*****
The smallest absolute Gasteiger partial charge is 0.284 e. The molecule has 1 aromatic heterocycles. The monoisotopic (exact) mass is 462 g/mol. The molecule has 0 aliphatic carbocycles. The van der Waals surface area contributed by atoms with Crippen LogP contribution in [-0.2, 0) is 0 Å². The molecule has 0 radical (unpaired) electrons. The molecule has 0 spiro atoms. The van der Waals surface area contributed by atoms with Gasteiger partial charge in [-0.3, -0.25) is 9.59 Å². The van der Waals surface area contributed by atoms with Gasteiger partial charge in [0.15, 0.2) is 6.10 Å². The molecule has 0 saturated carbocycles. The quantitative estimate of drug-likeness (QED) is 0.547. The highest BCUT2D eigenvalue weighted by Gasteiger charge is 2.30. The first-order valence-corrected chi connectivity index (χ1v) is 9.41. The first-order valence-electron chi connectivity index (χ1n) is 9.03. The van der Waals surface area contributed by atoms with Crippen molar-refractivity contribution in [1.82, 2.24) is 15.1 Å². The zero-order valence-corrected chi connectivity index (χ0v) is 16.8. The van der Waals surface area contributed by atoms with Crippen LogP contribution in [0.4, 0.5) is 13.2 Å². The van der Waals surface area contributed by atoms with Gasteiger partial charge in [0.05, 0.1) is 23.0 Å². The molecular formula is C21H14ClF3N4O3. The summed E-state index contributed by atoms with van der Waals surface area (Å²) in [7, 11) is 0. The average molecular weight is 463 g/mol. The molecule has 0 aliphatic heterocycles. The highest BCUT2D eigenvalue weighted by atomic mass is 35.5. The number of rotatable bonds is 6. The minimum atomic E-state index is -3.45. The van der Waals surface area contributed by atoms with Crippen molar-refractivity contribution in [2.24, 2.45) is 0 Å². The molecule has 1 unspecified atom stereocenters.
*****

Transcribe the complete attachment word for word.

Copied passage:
The smallest absolute Gasteiger partial charge is 0.284 e. The molecule has 1 aromatic heterocycles. The monoisotopic (exact) mass is 462 g/mol. The molecule has 0 aliphatic carbocycles. The van der Waals surface area contributed by atoms with Crippen LogP contribution in [-0.2, 0) is 0 Å². The molecule has 0 radical (unpaired) electrons. The molecule has 0 spiro atoms. The van der Waals surface area contributed by atoms with Gasteiger partial charge in [-0.3, -0.25) is 9.59 Å². The van der Waals surface area contributed by atoms with Gasteiger partial charge in [0.15, 0.2) is 6.10 Å². The molecule has 0 saturated carbocycles. The quantitative estimate of drug-likeness (QED) is 0.547. The highest BCUT2D eigenvalue weighted by Gasteiger charge is 2.30. The first-order valence-corrected chi connectivity index (χ1v) is 9.41. The first-order valence-electron chi connectivity index (χ1n) is 9.03. The van der Waals surface area contributed by atoms with Crippen molar-refractivity contribution in [1.82, 2.24) is 15.1 Å². The zero-order valence-corrected chi connectivity index (χ0v) is 16.8. The van der Waals surface area contributed by atoms with Crippen LogP contribution in [0.4, 0.5) is 13.2 Å². The van der Waals surface area contributed by atoms with Gasteiger partial charge in [0.05, 0.1) is 23.0 Å². The molecular formula is C21H14ClF3N4O3. The summed E-state index contributed by atoms with van der Waals surface area (Å²) in [7, 11) is 0. The average molecular weight is 463 g/mol. The molecule has 0 aliphatic heterocycles. The highest BCUT2D eigenvalue weighted by atomic mass is 35.5. The number of rotatable bonds is 6. The minimum atomic E-state index is -3.45. The van der Waals surface area contributed by atoms with Crippen molar-refractivity contribution in [2.24, 2.45) is 0 Å². The molecule has 1 unspecified atom stereocenters.